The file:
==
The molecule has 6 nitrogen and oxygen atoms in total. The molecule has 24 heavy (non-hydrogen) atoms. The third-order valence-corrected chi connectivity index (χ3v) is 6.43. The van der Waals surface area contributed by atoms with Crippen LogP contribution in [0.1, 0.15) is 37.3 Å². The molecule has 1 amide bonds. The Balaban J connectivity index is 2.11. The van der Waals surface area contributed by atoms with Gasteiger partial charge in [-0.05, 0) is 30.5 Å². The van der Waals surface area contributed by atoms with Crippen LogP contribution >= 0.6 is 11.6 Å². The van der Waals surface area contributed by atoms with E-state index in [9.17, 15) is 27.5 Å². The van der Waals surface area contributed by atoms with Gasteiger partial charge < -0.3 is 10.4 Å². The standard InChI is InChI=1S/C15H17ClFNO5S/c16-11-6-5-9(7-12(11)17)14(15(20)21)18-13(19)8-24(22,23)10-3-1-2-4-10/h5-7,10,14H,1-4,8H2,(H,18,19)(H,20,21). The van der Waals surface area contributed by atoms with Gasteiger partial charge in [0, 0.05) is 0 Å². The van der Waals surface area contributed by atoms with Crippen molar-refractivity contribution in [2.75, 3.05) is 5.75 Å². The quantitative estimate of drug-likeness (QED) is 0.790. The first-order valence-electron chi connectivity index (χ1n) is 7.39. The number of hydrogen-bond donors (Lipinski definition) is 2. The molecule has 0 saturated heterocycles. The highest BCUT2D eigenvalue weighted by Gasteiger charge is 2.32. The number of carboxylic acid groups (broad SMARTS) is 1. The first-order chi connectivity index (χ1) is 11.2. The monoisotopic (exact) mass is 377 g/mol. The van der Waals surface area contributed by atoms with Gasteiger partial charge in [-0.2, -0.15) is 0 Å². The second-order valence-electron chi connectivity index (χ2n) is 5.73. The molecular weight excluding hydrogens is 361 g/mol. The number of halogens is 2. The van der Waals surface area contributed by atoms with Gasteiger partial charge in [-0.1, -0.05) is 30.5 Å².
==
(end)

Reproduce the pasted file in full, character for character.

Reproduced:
The molecule has 6 nitrogen and oxygen atoms in total. The molecule has 24 heavy (non-hydrogen) atoms. The third-order valence-corrected chi connectivity index (χ3v) is 6.43. The van der Waals surface area contributed by atoms with Crippen LogP contribution in [0.1, 0.15) is 37.3 Å². The molecule has 1 amide bonds. The Balaban J connectivity index is 2.11. The van der Waals surface area contributed by atoms with Gasteiger partial charge in [-0.05, 0) is 30.5 Å². The van der Waals surface area contributed by atoms with Crippen LogP contribution >= 0.6 is 11.6 Å². The van der Waals surface area contributed by atoms with E-state index in [9.17, 15) is 27.5 Å². The van der Waals surface area contributed by atoms with Gasteiger partial charge < -0.3 is 10.4 Å². The standard InChI is InChI=1S/C15H17ClFNO5S/c16-11-6-5-9(7-12(11)17)14(15(20)21)18-13(19)8-24(22,23)10-3-1-2-4-10/h5-7,10,14H,1-4,8H2,(H,18,19)(H,20,21). The van der Waals surface area contributed by atoms with Gasteiger partial charge in [0, 0.05) is 0 Å². The van der Waals surface area contributed by atoms with Crippen molar-refractivity contribution in [2.75, 3.05) is 5.75 Å². The quantitative estimate of drug-likeness (QED) is 0.790. The first-order valence-electron chi connectivity index (χ1n) is 7.39. The number of hydrogen-bond donors (Lipinski definition) is 2. The molecule has 0 saturated heterocycles. The highest BCUT2D eigenvalue weighted by Gasteiger charge is 2.32. The number of carboxylic acid groups (broad SMARTS) is 1. The first-order chi connectivity index (χ1) is 11.2. The monoisotopic (exact) mass is 377 g/mol. The van der Waals surface area contributed by atoms with Gasteiger partial charge in [-0.2, -0.15) is 0 Å². The second-order valence-electron chi connectivity index (χ2n) is 5.73. The molecular weight excluding hydrogens is 361 g/mol. The number of halogens is 2. The van der Waals surface area contributed by atoms with Gasteiger partial charge in [-0.1, -0.05) is 30.5 Å².